make some use out of the useless scroll lock!
a tale about how I hacked a mint keyboard backlight when I was supposed to study.
My dad brought me the Microsoft/Razer Reclusa keyboard earlier today. I did not ask for it, but I did like the idea of upgrading my ~10 years old keyboard.
It turned out to be a nice keyboard. I wouldn’t say it’s really a “gamer” keyboard ( unlike the wolfclaw etc ), but it’s got a nice feel to it, and that’s what matters to me.
While trying it out, I found the backlight to be quite annoying in daylight, even a bit straining the eye. I quickly installed the keyboard’s software and looked around for a way to turn it off. Failing to find one, I googled around, and the results indicated that the backlight cannot be turned off.
The keyboard is brand new, so it was a bit hard for me to decide, but I knew what had to be done. I had to pry it open and install a backlight switch!
I later decided it would be much more elegant to hook a transistor to the Scroll Lock LED to do the switching, rather than having an external mechanical switch. I knew it was generally possibly, but was not sure about the wiring.
This review was very helpful when taking the keyboard apart. I found it after I had already unscrewed all the bottom screwes except the hidden one, so it had saved me from possibly breaking the bottom plate. It had also served in guiding me to the LEDs.
This page served as a guideline for creating the switch. At first I tried the second diagram, using an NPN transistor ( I never use a PNP before, even though I had a few ). I hooked the Base lead of the NPN transistor to the + end of the LED, and the Emitter and Collector as shown in the diagram. When I connected the keyboard, I immediatly realised that I did a mistake.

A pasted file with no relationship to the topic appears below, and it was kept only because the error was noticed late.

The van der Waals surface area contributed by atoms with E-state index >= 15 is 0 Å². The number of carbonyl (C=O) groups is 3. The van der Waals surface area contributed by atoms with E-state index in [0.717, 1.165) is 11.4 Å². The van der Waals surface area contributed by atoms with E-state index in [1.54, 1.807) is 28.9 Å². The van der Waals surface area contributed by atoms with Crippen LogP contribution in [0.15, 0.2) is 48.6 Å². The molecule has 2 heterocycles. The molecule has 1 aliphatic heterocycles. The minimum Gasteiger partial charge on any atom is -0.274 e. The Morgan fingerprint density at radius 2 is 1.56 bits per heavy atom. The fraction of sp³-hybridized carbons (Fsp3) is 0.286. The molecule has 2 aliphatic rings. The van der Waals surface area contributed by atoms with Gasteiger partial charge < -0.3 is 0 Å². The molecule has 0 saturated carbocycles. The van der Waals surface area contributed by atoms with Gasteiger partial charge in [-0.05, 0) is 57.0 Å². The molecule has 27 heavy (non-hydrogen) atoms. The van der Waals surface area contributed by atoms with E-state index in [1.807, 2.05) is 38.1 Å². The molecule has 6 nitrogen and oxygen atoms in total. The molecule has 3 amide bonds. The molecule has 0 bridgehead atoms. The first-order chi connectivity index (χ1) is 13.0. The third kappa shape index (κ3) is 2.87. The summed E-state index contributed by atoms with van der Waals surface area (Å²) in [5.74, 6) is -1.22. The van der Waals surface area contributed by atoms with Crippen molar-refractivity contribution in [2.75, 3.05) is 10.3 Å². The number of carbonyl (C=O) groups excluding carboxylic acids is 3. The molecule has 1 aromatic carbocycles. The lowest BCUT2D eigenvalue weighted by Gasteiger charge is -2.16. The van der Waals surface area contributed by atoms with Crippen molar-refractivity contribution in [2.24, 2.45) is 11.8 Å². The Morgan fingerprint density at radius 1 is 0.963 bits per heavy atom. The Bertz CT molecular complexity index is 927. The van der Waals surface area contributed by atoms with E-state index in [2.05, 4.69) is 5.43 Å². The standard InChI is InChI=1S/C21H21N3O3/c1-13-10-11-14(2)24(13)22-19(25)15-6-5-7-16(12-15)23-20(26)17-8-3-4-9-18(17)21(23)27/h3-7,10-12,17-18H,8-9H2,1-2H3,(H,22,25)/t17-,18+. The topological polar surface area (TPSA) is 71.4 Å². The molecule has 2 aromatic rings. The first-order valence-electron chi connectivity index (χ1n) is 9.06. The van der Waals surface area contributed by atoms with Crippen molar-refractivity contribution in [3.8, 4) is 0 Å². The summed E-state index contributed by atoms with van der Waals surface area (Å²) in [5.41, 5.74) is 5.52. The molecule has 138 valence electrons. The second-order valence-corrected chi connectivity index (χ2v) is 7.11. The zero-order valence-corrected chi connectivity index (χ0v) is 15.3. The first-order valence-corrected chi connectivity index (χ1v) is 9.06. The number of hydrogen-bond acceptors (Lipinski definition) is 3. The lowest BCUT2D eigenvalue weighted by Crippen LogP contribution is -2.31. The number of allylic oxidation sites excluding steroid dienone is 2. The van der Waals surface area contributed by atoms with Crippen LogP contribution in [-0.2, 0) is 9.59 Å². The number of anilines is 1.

The LEDs in the keyboard ( and if I’m not mistaken, generally in electrical circuits ) are toggled by their ground pin, the +V is always positive. I then realised I had to use a PNP transistor as shown in the first switch diagram.
It is important to note that if you don’t push the transistor to its saturated state ( if I understand correctly ) , the output will be lower that it should. I skipped the extra resistor because I can barely solder and I was too lazy to calculate or measure ( lost my multimeter ) the required values. I really don’t care about how bright the backlight shines anyway…
My soldering skills are horrible, and most of the time I relied on sheer luck. Here are some action shots:
Now I can turn the backlight on and off whenever I want!
PLEASE NOTE that the information above can and will cause damage to you and your surrounding. you have a high chance of breaking your keyboard and/or PC, and setting your house on fire. I am not responsible if you’re stupid enough to try it with as little background knowledge as I have.
However, if you do make this mod to your keyboard, please let me know!
The next step is to create a Gmail notifier that will flash the keyboard whenever new mail arrives =)